We need tools to meet the demand of a growing population
We have reached a rapidly-growing world population level of 7.4 billion people, projected to climb to 9.8 billion in 34 years, by mid-century. About 800 million of us are malnourished, and about 100 million are on the verge of starvation at any one time. We are adding a net of 250,000 babies a day. We have to make agriculture in all aspects more efficient and productive. Perennial crops might be part of the answer and polyculture might be another part. This could not possibly be a “one-size-fits-all” situation, considering all the very different situations under which crops have to be grown. But most importantly, we have to be as innovative as we possibly can to find the best solutions for different parts of the world.
We are using an estimated 156 percent of sustainable global productivity overall and any changes in agriculture will have to be conducted within these limits and also will have to make the situation better through improved, sustainable productivity, better storage of food, less waste, and improved transportation/distribution, among other improvements in the system as a whole.
Science operates by consensus, by proposing hypotheses and then attempting to falsify them. If they cannot be falsified, then they are accepted as scientific consensus – considered to be a theory. Science doesn’t tell us what to do. It merely organizes, in the most robust way possible, the facts concerning any particular area. For the major role of human beings in causing rapid climate change (“global warming”), there is an overwhelming scientific consensus. Every single scientific study conducted by any of the world’s science academies have come to this conclusion, as has the Intergovernmental Panel on Climate Change (IPCC), and very few scientific experts in any part of this field deny this consensus.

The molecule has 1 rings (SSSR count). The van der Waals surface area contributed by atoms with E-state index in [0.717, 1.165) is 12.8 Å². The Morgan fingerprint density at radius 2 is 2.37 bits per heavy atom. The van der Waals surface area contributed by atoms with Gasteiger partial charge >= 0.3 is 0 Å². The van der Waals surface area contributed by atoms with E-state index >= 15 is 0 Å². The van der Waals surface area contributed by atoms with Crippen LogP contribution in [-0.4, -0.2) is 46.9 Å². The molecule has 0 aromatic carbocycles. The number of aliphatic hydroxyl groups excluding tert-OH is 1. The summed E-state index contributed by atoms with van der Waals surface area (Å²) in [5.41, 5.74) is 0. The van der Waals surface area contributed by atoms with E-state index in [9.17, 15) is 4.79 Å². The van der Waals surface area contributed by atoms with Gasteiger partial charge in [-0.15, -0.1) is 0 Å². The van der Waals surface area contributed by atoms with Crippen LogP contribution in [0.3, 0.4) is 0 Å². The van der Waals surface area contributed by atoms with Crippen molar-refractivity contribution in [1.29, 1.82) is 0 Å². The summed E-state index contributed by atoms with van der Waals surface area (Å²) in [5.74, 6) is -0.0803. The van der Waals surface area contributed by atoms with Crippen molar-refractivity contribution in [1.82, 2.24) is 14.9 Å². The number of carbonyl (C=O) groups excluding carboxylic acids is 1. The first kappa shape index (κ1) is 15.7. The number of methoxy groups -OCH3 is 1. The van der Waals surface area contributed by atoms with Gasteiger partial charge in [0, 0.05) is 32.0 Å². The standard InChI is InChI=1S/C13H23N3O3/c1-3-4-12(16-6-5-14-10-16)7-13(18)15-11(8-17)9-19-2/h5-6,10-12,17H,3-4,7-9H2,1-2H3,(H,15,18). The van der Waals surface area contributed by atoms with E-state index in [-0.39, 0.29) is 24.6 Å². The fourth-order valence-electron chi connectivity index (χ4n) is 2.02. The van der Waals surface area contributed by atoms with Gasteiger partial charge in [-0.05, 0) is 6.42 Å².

The scientific consensus for the safety of GM (transgenic) organisms is equally robust, with every academy of sciences in the world, from the Pontifical Academy to Royal Society to the U.S. National Academy of Sciences, having conducted careful studies of the matter, with no disagreement about the conclusions. Only very few scientists are testing some of the margins of these conclusions, but it is as strong an overall conclusion as it could be.
Those who take a non-scientific point of view in this area have largely been misled by the organic food industry, which makes huge profits if people believe there is a “thing” in food from plants or animals resulting from this particular breeding method that might hurt them in some way.
One can certainly see why a number of Nobel Prize winners got together to denounce the anti-science, destructive opposition to GM crops. Campaigns by the “antis” weaken science, contribute to widespread hunger and sickness, and give them objectives for their campaigns. There are much better and more appropriate objectives that keep us within the realm of science. It is critically important for the world that we move beyond this manufactured controversy and take advantage of our scientific progress. The facts of the situation are clear, and the recent National Research Council study is about as comprehensive as any such study could be. We need to work together to help make the benefits of our scientific advances as widely available as possible.
Peter H. Raven, Ph.D. is one of the world’s leading botanists and advocates of conservation and biodiversity.